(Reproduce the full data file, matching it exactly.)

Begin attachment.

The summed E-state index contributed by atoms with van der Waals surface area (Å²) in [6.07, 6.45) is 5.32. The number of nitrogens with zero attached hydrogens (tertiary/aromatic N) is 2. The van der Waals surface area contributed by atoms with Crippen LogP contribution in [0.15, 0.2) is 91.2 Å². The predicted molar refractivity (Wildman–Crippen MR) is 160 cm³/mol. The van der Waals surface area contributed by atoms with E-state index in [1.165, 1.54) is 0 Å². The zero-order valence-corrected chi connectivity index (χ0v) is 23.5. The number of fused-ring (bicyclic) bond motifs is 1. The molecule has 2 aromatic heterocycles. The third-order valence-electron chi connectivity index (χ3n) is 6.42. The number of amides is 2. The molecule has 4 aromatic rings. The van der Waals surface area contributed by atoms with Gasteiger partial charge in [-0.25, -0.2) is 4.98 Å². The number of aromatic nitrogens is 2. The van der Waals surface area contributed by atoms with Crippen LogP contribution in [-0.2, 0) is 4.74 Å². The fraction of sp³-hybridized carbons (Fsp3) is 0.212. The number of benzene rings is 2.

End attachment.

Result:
The summed E-state index contributed by atoms with van der Waals surface area (Å²) in [6.07, 6.45) is 5.32. The number of nitrogens with zero attached hydrogens (tertiary/aromatic N) is 2. The van der Waals surface area contributed by atoms with Crippen LogP contribution in [0.15, 0.2) is 91.2 Å². The predicted molar refractivity (Wildman–Crippen MR) is 160 cm³/mol. The van der Waals surface area contributed by atoms with E-state index in [1.165, 1.54) is 0 Å². The zero-order valence-corrected chi connectivity index (χ0v) is 23.5. The number of fused-ring (bicyclic) bond motifs is 1. The molecule has 2 aromatic heterocycles. The third-order valence-electron chi connectivity index (χ3n) is 6.42. The number of amides is 2. The molecule has 4 aromatic rings. The van der Waals surface area contributed by atoms with Gasteiger partial charge in [-0.25, -0.2) is 4.98 Å². The number of aromatic nitrogens is 2. The van der Waals surface area contributed by atoms with Crippen LogP contribution in [-0.2, 0) is 4.74 Å². The fraction of sp³-hybridized carbons (Fsp3) is 0.212. The number of benzene rings is 2.